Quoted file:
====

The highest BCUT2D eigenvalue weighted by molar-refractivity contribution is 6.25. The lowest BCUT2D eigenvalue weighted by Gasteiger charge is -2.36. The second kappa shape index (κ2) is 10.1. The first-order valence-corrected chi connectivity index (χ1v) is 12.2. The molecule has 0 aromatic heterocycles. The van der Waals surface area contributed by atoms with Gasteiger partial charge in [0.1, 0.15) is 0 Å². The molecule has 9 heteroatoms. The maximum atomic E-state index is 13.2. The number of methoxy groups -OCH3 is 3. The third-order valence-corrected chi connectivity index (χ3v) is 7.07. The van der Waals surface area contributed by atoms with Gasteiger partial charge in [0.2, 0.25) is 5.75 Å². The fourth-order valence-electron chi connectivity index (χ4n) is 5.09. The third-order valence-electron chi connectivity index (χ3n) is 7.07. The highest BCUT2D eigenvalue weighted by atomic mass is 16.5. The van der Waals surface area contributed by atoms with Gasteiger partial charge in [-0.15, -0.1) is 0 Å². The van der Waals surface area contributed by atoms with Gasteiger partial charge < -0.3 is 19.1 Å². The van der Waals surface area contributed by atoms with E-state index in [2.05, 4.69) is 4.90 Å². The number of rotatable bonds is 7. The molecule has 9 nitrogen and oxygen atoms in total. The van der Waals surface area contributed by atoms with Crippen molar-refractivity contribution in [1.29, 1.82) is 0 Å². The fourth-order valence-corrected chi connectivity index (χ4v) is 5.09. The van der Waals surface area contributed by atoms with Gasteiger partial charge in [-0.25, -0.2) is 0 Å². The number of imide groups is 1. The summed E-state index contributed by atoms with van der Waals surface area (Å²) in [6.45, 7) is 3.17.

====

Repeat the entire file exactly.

The highest BCUT2D eigenvalue weighted by molar-refractivity contribution is 6.25. The lowest BCUT2D eigenvalue weighted by Gasteiger charge is -2.36. The second kappa shape index (κ2) is 10.1. The first-order valence-corrected chi connectivity index (χ1v) is 12.2. The molecule has 0 aromatic heterocycles. The van der Waals surface area contributed by atoms with Gasteiger partial charge in [0.1, 0.15) is 0 Å². The molecule has 9 heteroatoms. The maximum atomic E-state index is 13.2. The number of methoxy groups -OCH3 is 3. The third-order valence-corrected chi connectivity index (χ3v) is 7.07. The van der Waals surface area contributed by atoms with Gasteiger partial charge in [0.2, 0.25) is 5.75 Å². The fourth-order valence-electron chi connectivity index (χ4n) is 5.09. The third-order valence-electron chi connectivity index (χ3n) is 7.07. The highest BCUT2D eigenvalue weighted by atomic mass is 16.5. The van der Waals surface area contributed by atoms with Gasteiger partial charge in [-0.15, -0.1) is 0 Å². The van der Waals surface area contributed by atoms with Gasteiger partial charge < -0.3 is 19.1 Å². The van der Waals surface area contributed by atoms with E-state index in [2.05, 4.69) is 4.90 Å². The number of rotatable bonds is 7. The molecule has 9 nitrogen and oxygen atoms in total. The van der Waals surface area contributed by atoms with Crippen molar-refractivity contribution in [1.29, 1.82) is 0 Å². The fourth-order valence-corrected chi connectivity index (χ4v) is 5.09. The van der Waals surface area contributed by atoms with Gasteiger partial charge in [-0.25, -0.2) is 0 Å². The number of imide groups is 1. The summed E-state index contributed by atoms with van der Waals surface area (Å²) in [6.45, 7) is 3.17.